Of course, she would have recurring feelings of not fitting in or feeling like she is doing something wrong.  Thankfully, the sequel arrived to correct this wrong as it is damaging (and unfortunately, very common) to believe that one event will cure all your destructive inner dialogue. We all know Elsa is amazing, and even Anna says to her "I wish you could see yourself the way I see you", but she continues on her dangerous quest to find out who she really is despite Anna being against this as it would mean change.

Change is a thing that many people are frightened of, and will often go to great lengths to avoid. Although Elsa knows within herself something must change in order for her to find peace within herself, Anna is terrified of change as she is worried she will lose her sister again. Both Anna and Elsa were forced into change when their parents died and their loss and grief is looked at more in this film than in the first. Anna speaks for the first time to Mattias (Stirling K. Brown) about her dark days and ponders how you keep going in those times, which is something we all feel at one time or another. His response is perfect, "You just put one foot in front of the other".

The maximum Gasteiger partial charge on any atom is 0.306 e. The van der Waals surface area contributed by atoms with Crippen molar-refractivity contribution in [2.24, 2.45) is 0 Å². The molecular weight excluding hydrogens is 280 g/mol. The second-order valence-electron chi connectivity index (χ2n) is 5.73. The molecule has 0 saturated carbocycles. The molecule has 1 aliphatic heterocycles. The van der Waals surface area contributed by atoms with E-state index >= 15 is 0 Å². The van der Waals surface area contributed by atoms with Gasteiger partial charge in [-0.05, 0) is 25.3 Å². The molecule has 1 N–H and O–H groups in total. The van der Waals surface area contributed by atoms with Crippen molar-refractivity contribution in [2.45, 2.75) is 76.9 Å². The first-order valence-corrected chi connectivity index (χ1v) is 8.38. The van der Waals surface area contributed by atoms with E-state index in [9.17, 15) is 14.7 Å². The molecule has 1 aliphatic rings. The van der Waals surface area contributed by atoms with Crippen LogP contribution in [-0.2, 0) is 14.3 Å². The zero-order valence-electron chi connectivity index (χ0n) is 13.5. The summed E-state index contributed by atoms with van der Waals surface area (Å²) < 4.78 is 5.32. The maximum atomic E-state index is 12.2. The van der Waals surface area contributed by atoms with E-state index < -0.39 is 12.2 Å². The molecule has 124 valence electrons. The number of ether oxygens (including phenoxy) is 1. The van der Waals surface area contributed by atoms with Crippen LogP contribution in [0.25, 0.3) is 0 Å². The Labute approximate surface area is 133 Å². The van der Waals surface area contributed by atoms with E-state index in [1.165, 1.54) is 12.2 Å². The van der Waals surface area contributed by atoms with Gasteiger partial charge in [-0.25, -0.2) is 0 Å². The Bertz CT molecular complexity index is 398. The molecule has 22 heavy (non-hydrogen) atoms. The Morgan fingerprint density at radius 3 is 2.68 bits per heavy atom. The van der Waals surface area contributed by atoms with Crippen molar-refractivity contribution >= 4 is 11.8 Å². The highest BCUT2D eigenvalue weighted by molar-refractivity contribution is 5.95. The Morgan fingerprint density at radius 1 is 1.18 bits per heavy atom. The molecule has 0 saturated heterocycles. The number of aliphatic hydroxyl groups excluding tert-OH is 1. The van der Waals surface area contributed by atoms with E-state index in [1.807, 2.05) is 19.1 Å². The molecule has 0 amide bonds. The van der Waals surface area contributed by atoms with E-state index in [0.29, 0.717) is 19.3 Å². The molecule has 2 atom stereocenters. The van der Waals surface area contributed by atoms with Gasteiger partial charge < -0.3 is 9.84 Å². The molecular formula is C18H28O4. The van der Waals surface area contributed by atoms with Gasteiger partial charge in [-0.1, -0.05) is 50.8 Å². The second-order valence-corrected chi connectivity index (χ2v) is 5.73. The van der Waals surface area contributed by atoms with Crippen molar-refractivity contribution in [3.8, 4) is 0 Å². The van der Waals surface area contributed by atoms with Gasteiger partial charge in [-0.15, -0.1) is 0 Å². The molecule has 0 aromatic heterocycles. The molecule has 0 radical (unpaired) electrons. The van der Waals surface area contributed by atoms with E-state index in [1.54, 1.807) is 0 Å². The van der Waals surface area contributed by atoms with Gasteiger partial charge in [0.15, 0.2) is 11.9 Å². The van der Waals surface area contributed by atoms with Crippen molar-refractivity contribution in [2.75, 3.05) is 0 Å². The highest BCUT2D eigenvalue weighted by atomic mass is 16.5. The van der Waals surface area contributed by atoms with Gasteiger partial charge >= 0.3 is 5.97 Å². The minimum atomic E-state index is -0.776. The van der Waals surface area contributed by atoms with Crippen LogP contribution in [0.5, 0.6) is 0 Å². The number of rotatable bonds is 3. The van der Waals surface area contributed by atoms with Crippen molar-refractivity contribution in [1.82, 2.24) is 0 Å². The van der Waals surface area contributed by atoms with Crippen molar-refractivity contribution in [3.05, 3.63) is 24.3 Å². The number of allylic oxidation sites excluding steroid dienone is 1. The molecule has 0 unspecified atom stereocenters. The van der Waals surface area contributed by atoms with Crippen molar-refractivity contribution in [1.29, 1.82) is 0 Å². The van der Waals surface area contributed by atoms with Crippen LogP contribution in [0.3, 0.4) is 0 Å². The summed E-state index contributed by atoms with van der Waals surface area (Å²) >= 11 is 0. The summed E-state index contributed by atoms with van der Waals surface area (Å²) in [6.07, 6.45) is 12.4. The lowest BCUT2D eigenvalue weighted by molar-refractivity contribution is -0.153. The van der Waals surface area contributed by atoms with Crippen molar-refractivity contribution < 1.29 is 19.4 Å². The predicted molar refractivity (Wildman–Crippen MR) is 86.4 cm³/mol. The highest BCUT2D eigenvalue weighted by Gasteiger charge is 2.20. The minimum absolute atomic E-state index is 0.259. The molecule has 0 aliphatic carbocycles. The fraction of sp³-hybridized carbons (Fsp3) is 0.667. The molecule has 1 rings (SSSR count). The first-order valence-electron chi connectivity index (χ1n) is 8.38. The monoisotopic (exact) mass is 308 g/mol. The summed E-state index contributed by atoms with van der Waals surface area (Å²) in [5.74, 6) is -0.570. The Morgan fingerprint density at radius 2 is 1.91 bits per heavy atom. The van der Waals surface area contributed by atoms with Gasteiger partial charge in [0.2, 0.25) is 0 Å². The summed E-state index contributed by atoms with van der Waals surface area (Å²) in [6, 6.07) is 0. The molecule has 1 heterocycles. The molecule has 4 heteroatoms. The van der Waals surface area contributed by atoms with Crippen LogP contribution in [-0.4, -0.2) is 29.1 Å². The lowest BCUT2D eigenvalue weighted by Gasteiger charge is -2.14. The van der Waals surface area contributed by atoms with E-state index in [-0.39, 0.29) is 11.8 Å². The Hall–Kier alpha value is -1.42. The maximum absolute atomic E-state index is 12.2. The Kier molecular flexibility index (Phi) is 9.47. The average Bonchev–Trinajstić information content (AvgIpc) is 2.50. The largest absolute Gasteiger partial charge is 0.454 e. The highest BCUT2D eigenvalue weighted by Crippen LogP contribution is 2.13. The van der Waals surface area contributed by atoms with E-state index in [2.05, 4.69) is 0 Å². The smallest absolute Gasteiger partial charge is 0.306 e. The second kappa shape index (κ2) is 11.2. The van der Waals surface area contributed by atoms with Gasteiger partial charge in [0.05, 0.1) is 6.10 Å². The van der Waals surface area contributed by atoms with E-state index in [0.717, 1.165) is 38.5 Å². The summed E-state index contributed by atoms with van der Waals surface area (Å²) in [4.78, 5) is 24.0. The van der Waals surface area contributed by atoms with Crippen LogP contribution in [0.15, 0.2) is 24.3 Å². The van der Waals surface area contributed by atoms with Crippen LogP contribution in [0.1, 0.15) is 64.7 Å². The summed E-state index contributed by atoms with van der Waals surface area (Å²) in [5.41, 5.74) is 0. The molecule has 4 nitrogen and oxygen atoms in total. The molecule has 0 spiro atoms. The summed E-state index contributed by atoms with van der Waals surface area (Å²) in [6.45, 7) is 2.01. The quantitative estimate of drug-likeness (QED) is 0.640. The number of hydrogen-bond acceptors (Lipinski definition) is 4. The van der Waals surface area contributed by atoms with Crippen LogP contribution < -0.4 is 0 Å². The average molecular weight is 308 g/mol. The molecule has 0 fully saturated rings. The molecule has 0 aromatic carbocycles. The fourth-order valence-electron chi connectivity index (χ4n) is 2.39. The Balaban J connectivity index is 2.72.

In earlier Disney films and even in Frozen itself, these issues are avoided where "happy ever after" is concerned. However, it is a wonderful thing that Frozen 2 breaks down this myth and reminds both children and adults alike that your "ever after" requires change, resilience and acceptance to be happy and that things will never be smooth sailing.

Another thing that Frozen 2 does to avoid the usual sequel formula, is that it doesn't take the things that worked in the original film and exhaust their appeal. There are several similarities between the first film and the second, such as another big theme song as sung by Idina Menzel in "Into The Unknown" and the sparkly and incredibly stunning visuals of the mountains and forest. Olaf (as voiced by Josh Gad) was an absolute winner with audiences the first time round, and he returns and brings the biggest laughs of the film. It would have been so easy to have overdone his character this time around (eg. the Minions after their success in the first Despicable Me), but his screen time is not overdone in the slightest. Another character who really has his moment in Frozen 2 is Jonathan Groff's Kristoff. Kristoff was the good guy in Frozen, but his character and his love for Anna are fleshed out in this film, complete with his 'Lost In The Woods" power ballad. He steals the heart of everyone watching the film when he asks Anna what she needs from him, which is what everyone wants their partner to ask.